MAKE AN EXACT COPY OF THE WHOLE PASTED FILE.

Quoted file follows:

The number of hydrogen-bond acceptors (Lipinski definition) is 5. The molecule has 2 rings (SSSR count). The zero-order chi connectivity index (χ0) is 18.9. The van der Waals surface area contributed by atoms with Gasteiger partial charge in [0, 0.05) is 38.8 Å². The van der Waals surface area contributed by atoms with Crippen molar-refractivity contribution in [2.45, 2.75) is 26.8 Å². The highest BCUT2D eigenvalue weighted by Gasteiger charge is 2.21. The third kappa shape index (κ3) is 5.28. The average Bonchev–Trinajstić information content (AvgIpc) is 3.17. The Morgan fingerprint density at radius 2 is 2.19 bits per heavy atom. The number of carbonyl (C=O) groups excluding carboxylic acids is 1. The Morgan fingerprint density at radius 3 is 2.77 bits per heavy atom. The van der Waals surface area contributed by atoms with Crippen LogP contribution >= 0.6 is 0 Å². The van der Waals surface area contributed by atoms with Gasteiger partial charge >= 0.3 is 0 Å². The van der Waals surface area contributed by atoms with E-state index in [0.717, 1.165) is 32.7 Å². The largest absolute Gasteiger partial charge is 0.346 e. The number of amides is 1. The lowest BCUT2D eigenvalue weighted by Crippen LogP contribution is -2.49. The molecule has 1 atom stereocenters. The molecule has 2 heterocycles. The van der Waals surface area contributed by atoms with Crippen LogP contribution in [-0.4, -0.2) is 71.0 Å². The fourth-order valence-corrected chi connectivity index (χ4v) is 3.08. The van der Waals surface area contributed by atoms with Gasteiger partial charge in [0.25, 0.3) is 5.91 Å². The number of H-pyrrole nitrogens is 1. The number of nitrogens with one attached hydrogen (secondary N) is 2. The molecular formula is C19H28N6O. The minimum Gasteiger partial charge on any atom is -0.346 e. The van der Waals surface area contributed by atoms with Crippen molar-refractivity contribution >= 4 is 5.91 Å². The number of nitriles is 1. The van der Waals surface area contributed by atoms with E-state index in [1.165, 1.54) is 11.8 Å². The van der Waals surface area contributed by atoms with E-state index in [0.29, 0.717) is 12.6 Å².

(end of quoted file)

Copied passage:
The number of hydrogen-bond acceptors (Lipinski definition) is 5. The molecule has 2 rings (SSSR count). The zero-order chi connectivity index (χ0) is 18.9. The van der Waals surface area contributed by atoms with Gasteiger partial charge in [0, 0.05) is 38.8 Å². The van der Waals surface area contributed by atoms with Crippen molar-refractivity contribution in [2.45, 2.75) is 26.8 Å². The highest BCUT2D eigenvalue weighted by Gasteiger charge is 2.21. The third kappa shape index (κ3) is 5.28. The average Bonchev–Trinajstić information content (AvgIpc) is 3.17. The Morgan fingerprint density at radius 2 is 2.19 bits per heavy atom. The number of carbonyl (C=O) groups excluding carboxylic acids is 1. The Morgan fingerprint density at radius 3 is 2.77 bits per heavy atom. The van der Waals surface area contributed by atoms with Crippen LogP contribution >= 0.6 is 0 Å². The van der Waals surface area contributed by atoms with Gasteiger partial charge >= 0.3 is 0 Å². The van der Waals surface area contributed by atoms with E-state index in [0.717, 1.165) is 32.7 Å². The largest absolute Gasteiger partial charge is 0.346 e. The number of amides is 1. The lowest BCUT2D eigenvalue weighted by Crippen LogP contribution is -2.49. The molecule has 1 atom stereocenters. The molecule has 2 heterocycles. The van der Waals surface area contributed by atoms with Crippen LogP contribution in [-0.4, -0.2) is 71.0 Å². The fourth-order valence-corrected chi connectivity index (χ4v) is 3.08. The van der Waals surface area contributed by atoms with Gasteiger partial charge in [0.25, 0.3) is 5.91 Å². The number of H-pyrrole nitrogens is 1. The number of nitrogens with one attached hydrogen (secondary N) is 2. The molecular formula is C19H28N6O. The minimum Gasteiger partial charge on any atom is -0.346 e. The van der Waals surface area contributed by atoms with Crippen molar-refractivity contribution >= 4 is 5.91 Å². The number of nitriles is 1. The van der Waals surface area contributed by atoms with E-state index in [1.165, 1.54) is 11.8 Å². The van der Waals surface area contributed by atoms with E-state index in [0.29, 0.717) is 12.6 Å².